5. Redux passes through all the reducers and assembles a new state tree, and those reducers that expect type type=”like” return their altered state
  6. Since the state has been altered, the virtual DOM rendering is launched
  7. Components receive new data via containers and thus React makes changes to the DOM

This architecture has satisfied us for a long time. We only played with libraries, which allowed for optimizing the work of Action, and eliminating the need to write duplicate code.

We tried using a similar architecture when developing React Native apps, but one time we got burned. We had a business task to arrange a coworking space reservation. For convenience, the whole process was broken down into several steps or screens:

  1. Space selection
  2. Date choice
  3. Time choice
  4. Payment and return to the menu

With each step, data was updated in the reducer, and at the last step the payment was made, the reservation was recorded into the database, the data in the reducer was cleared and there was a return to the first screen. The application crashed because we cleared data before react-navigation removed the screens from the stack. For some reason, we thought that only one screen would work at a single point in time. We fixed this problem simply by processing the absence of data in the right form. Moving forward, we were less inclined to use Redux for mobile apps, and instead operated within the parameters of the screen provided by React-navigation.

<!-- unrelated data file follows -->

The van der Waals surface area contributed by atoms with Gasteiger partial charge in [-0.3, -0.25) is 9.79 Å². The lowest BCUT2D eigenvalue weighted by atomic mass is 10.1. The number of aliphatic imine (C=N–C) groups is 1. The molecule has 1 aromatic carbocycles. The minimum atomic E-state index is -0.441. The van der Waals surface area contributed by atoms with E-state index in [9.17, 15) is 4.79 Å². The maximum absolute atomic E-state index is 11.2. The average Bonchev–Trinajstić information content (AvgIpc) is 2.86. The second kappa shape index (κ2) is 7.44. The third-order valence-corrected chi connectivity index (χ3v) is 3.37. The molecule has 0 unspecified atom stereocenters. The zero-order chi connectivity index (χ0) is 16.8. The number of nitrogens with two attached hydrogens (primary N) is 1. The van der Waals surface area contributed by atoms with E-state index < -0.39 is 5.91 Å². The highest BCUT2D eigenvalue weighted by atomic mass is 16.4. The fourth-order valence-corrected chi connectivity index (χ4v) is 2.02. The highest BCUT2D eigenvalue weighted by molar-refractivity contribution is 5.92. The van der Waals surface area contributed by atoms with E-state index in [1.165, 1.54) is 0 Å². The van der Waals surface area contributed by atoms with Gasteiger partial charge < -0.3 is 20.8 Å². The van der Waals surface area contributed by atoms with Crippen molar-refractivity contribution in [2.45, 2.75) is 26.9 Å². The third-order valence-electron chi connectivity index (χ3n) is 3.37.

Trying contexts

For a while, we used Redux in mobile applications because somewhere we needed to store shared data that could be used by multiple components/containers, such as authorized user information. At some point, the contexts were brought into React and we started using them instead of Redux.

The function of contexts is clear:
Somewhere you need to create Context with default values

const MyContext = React.createContext(defaultValue);

Somewhere in the above component tree we create a Provider

<MyContext.Provider value={/* some value */}>

Where you need to get data from the context, you need to use Consumer

{value => /* render something based on the context value */}

As a result, if we do not use one global context, but use several, breaking the logic, it leads to the following ugly code:

const Store = ({children}) => (

And a similar ladder where these contexts are used, although when we started using hook-and, the ladder decreased. The main change brought by contexts to our architecture is the use of thick containers. Business logic was already executed there, and the repeating code was taken out in separate functions and files. Because of the inconveniences, we continued to use contexts in projects where we needed no more than 2 global states. When we required more states, we continued to use Redux.